When the щелочности is higher than the general hardness, then all the hardness is temporary or carbonate hardness. In this case, the remaining щелочности does not contribute to hardness. The KH drop kit measures an щелочности of 2, but the carbonate hardness is actually only 1, because there is only 1 unit of hardness for it to form limescale with.

This case is rare enough in tap water, though, that most of us can ignore it when we’re testing our water. In most drinking water, KH = щелочности = temporary hardness. Permanent hardness is just whatever hardness is left over, so: Permanent Hardness = GH KH.

In summary, these are the three measures that really matter in coffee brewing: the total hardness or general hardness (GH), the temporary hardness, or carbonate hardness, and the щелочности. The total hardness helps the water to extract flavour from the coffee. The temporary hardness is what determines how much of that hardness can form limescale. Finally, the щелочности determines how much the water will remove acidity from the coffee.

If the KH is below GH, then the KH test gives you the figure for both the temporary hardness and the щелочности, because KH determines how much of the GH can form limescale. If the KH is above GH though, then the KH just measures the щелочности, and the temporary hardness is just the same as the total hardness, because the ‘extra’ KH can’t form limescale by itself.

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10 коммент.

  1. will_gaudoin

    I always find water the most puzzling, complex part of coffee. Question: if most tap water has a lower level of HCO- than Mg+ and Ca+, and when water is boiled all the HCO- ‘pairs up’ with Mg+ and Ca+ (forming limescale), how can there be any HCO- left in the water to reduce its acidity?

    • BHLearn

      Hi Will – there’s two things at play here.

      The first is that it takes time for limescale to form. If you are boiling a kettle for coffee, only a small amount of limescale will form by the time you brew your coffee, so there will still be plenty of bicarbonate in the water after boiling. You will have to boil your kettle for a long time to drop out all the limescale.

      Now, in an espresso machine you effectively have a kettle boiling for a long time – forever, if you don’t switch it off. But in this case, the second factor comes into play – the existing limescale in the boiler starts dissolving into the water as well. There’s an equilibrium point where the amount of limescale being dissolved is the same as the amount being formed – this is the idea behind the Langelier Saturation Index, which you can read more about in The Water Course.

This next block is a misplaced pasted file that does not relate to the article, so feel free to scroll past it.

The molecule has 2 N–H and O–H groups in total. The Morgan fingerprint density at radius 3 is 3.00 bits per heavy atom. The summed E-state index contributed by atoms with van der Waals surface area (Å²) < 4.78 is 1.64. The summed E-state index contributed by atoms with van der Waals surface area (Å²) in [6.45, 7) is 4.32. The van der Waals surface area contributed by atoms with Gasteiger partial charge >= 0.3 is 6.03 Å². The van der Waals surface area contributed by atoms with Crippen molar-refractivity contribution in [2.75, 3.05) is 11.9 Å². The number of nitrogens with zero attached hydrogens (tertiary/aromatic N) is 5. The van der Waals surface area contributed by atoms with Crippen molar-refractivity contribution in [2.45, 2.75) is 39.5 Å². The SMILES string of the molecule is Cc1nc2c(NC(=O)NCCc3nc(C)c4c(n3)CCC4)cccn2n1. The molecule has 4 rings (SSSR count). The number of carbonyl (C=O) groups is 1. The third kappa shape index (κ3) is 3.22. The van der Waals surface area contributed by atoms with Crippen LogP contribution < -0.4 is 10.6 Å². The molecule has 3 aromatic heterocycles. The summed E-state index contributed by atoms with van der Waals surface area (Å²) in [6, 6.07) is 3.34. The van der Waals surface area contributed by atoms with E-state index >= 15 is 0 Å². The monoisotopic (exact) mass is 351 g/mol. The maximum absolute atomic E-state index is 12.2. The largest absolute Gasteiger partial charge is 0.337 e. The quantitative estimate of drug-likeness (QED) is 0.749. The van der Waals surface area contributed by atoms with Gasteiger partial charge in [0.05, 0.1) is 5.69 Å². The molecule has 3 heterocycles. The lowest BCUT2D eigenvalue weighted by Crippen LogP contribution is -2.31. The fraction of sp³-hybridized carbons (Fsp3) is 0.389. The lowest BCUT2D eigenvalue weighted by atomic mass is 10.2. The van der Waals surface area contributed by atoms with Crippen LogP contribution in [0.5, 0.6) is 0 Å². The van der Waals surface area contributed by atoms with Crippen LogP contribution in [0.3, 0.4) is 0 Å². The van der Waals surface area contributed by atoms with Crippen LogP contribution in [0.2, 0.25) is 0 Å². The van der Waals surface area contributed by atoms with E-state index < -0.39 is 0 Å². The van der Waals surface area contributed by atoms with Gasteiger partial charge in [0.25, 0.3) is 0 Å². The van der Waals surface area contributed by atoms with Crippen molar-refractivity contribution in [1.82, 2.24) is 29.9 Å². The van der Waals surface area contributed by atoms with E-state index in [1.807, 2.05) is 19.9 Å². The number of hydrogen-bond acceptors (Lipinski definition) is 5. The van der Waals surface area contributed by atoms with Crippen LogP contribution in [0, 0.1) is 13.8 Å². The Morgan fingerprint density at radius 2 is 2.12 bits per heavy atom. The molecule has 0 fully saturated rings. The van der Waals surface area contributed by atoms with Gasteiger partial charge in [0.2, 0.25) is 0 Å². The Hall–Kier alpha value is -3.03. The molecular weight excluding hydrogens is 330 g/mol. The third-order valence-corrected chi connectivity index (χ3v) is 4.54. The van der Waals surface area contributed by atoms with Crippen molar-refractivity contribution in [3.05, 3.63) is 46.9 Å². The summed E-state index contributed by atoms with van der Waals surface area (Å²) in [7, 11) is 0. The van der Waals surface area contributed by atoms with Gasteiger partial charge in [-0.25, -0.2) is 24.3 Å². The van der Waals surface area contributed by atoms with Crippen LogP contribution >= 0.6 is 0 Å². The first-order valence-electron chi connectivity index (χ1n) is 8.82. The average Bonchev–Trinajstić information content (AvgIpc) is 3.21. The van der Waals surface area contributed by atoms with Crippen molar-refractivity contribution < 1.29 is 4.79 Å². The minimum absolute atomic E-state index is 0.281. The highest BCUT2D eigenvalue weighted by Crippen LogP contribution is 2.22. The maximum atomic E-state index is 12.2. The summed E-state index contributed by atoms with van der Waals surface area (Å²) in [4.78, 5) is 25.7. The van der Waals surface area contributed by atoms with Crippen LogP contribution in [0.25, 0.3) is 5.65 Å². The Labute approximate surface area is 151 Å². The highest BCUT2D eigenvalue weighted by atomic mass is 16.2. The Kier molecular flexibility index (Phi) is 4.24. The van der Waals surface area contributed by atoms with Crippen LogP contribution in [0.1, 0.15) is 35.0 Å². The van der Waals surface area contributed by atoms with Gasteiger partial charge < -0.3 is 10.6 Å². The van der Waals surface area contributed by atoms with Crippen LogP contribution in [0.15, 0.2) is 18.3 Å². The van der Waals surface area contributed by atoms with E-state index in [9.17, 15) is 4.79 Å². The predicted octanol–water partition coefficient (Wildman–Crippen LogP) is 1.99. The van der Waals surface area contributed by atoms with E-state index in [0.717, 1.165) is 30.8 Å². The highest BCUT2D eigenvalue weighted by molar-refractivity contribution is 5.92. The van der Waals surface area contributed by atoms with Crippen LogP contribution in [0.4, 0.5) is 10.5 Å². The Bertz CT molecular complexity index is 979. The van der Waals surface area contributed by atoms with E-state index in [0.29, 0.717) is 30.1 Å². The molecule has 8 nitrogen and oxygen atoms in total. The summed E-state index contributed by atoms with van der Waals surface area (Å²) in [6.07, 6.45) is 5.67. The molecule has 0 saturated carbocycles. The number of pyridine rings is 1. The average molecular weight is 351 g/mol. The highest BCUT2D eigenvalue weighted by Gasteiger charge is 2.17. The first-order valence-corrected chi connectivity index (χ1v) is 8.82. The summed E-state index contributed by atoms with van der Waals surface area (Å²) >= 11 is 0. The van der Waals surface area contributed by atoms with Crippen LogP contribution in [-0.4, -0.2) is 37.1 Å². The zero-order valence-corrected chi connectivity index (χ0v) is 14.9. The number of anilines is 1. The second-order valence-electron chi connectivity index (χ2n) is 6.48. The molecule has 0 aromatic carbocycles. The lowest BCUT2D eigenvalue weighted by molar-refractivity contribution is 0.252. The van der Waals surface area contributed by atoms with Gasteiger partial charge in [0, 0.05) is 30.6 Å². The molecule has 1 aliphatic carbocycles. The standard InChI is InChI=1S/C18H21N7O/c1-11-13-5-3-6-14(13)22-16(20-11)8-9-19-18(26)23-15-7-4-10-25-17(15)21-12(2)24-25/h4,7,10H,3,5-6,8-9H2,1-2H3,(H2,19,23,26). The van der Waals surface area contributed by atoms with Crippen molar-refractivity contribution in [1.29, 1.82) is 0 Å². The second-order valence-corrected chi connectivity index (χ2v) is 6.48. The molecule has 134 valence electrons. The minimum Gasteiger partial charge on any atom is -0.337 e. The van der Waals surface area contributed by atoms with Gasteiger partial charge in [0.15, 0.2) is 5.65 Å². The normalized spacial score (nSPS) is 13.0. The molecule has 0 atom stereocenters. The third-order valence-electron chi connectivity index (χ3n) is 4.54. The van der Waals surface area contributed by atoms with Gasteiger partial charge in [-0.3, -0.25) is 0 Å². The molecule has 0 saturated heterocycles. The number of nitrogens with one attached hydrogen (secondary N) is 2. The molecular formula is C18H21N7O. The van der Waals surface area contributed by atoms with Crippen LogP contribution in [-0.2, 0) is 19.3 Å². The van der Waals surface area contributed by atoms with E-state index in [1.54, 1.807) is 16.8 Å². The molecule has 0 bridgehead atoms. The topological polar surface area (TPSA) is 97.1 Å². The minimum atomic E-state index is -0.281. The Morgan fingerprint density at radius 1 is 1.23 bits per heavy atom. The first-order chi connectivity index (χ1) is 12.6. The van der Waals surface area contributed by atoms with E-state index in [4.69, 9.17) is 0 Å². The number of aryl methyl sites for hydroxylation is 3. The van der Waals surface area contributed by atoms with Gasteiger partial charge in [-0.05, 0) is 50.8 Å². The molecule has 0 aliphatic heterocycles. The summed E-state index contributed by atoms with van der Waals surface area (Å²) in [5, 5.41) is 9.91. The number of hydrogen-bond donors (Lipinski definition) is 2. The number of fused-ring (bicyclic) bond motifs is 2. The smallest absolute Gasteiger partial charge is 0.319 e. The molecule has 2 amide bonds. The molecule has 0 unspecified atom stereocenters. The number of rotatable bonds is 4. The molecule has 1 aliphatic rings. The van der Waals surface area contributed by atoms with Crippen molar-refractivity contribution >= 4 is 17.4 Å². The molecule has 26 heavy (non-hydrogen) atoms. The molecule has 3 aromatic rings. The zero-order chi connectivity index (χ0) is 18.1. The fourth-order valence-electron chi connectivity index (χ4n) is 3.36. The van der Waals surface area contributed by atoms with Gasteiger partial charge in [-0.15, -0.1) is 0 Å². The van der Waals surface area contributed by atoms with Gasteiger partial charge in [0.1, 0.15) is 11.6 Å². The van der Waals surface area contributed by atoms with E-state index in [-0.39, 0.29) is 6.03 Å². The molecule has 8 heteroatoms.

• will_gaudoin

        Ah thanks, this makes a lot of sense. So you by holding water at a high temp in a ‘clean’ vessel for a long time you could drop out more bicarb, but filtration obviously becomes a more sensible option.

  2. tilvaerelse

    Hey! I’ve been long puzzled by a simple question: if Mg forms scale just as well as Ca does, why Hendon and M C-D advocate substituting Ca for Mg? Or is Mg somehow “safer” in terms of scaling (given that 95% of sources warn only of Ca, it certainly seems so…)?

    • BHLearn

      Hi, thanks for posting this – it’s a good question.

      The short answer is they think it improves flavour. They propose that Mg proportionally extracts more of the desirable flavour compounds. This is based on their own taste testing, and they suggest a mechanism for it via computational chemistry (https://pubs.acs.org/doi/pdf/10.1021/jf501687c) but as far as I know this hasn’t been independently confirmed.

      The main reason most sources warn about calcium scaling is that calcium is usually the main component of hardness in drinking water, so magnesium scaling isn’t much of an issue. However, switching calcium for magnesium may also reduce the impact of scale slightly. Magnesium interferes with the crystalline structure of calcium carbonate scale, making it more likely to form aragonite crystals, which are slightly more soluble than calcite crystals formed by pure calcium carbonate. Mg itself forms scales of magnesium carbonate and magnesium hydroxide, but both of these are a bit more soluble than calcium hydroxide at 100C. So it seems possible that having a higher proportion of magnesium is ‘safer’ as well.

      • tilvaerelse

        Yay, thanks for the answer, it’s really helpful! That’s something I haven’t run into yet.
        “…but both of these are a bit more soluble than calcium hydroxide at 100C” – you mean CaCO3 here, right?

  3. timothy.henley

    I live in the U.S. and it appears from what I can understand from the water quality report from my local water district we have very hard water. So I use bottled water for making coffee. I came across the peak water pitcher. I was wondering if you all have had a chance to check it out.

    • BHLearn

      Hi Timothy. The Peak Water filter reviews really well. Scott Rao was recommending it highly in his recent December newsletter. One comment we have heard a few times is that it is less consistent over time, but this is expected with all ion-exchange systems.

      • tilvaerelse

        I’ve compared Peak with the Brita Marella filter jug (using Maxtra cartridges). They’re both almost equally efficient in terms of ion exchange (the Brita cartridge was a bit used, so I’ve made a discount for that), but TBH Brita feels much more solid in terms of materials and design. Peak has this low-quality-Chinese-manufactured-plastic feel, unfortunately, and I’m afraid that it won’t last long.